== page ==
I, Erzählende Schriften 30, Casanovas Heimfahrt, Seite 79

The Nickel Cigar
Bu Chet Shufer
Out of the mists of al¬
1 most forgotten years a
popular traveller has
returned. The nickel
cigar, one-time ruler of
multitudes of benico¬
tined subiects, has stag¬
ed an emphatic come¬
back. Dethroned for
purely commercial rea¬
sons that never met
with the approval of the
puffing populace, it has
remained apart from so¬
ciety, not forgotten, but
Chet Shafer
most certainly shorn of
all influence. Today it is back on the.
balcony. It has been restcred to all¬
its former greatness and potency.
has been fittingly welcomed in sub¬
stantiation of Mark Twain’s declara¬
tion, that, ’what the nation needs is a
good nickel cigar“.
The nickel cigar disappeared scon¬
after war was declared when the au¬
thorities devised other mediums for
throwing up smoke sereens. It was
forced from its commanding position
by the rising tide of prodding prices.
And it disappeared as completely as
a sugar pill in the sick room of a boy
afflicted with the measles. And no
more mysteriously. Searching parties
were orcantzed to comb the down-town¬
and outlying districts for traces. Pos¬
ses of disturbed citizens galloped here
and there in a vain effort to lecate the
lost perfecto. But all the efforts were
hootless, fruitless and fumeless.
The pictures on the boxes remained!
the same. But the great characteristic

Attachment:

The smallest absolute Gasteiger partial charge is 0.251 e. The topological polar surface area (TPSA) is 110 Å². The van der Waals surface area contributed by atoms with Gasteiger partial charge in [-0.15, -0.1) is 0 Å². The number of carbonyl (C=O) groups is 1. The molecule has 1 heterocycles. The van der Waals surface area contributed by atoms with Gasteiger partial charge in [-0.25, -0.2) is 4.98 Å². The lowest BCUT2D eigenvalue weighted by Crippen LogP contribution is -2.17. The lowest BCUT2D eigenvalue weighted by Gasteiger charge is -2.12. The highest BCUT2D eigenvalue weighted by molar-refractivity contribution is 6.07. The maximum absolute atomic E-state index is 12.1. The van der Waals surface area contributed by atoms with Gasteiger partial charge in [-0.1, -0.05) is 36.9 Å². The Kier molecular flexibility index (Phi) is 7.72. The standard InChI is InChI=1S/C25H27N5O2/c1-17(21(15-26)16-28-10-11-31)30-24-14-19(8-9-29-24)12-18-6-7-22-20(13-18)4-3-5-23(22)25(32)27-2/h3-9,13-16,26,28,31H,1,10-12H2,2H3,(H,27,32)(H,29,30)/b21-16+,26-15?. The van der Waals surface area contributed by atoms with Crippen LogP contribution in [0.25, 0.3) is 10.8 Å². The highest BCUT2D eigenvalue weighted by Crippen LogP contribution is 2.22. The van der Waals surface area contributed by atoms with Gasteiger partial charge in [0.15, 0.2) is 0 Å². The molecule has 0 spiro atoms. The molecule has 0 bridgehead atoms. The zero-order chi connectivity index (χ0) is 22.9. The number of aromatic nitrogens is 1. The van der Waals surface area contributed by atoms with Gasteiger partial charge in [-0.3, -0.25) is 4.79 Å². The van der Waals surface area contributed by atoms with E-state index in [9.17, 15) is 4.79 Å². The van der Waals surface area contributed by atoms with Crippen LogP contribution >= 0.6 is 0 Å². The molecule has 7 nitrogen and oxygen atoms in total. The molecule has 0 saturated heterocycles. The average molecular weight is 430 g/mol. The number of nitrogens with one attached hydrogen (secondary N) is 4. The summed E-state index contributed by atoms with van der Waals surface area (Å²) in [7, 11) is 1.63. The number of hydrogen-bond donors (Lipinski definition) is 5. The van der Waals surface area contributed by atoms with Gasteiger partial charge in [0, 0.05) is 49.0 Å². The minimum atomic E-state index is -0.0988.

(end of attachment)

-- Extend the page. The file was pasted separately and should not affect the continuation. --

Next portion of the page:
was gone. Many there were who
squandered much time theorizing.
Thev lenged for the tauch of a van¬
isbed hand-made long-Habana filler for¬
a litney. Dreams of thick and ins“
pensive smudges were numerous. But;
time went on, the price went up and
hopes were lost. And the world be¬
came accustomed to the absence of the
noble five-cent leader.
Now and then, during the past year,
reports of the discovery of the missing
idol were received from various parts
of the country. But these were in¬
spired largely hy a 2 for 15-cent ac¬
quaintance. Little credence was placed
in the tales. Recently, however, a
definite announcement was made. It
came from official factory sources. And
those who investigated to satisfy their
curiosity found that the story was
The nickel cigar has returned.
trifle thin, perhaps, from its protracted
exile, but back, nevertheless. It has
been enthroned under the canopies of
the embosed, bomhastig covers. Wel¬
coming delegations of thousands have
peered, salaamed, saluted and paid tri¬
nte. Colebratione havo hoon vonergllv
Not All Club Women are Prohibnionists
Bu Eleauer Hunt
—I do believe I feel a little self-the future development of these
righteous today. Wait—please don't topics.
condemn me unheard! Really, I'm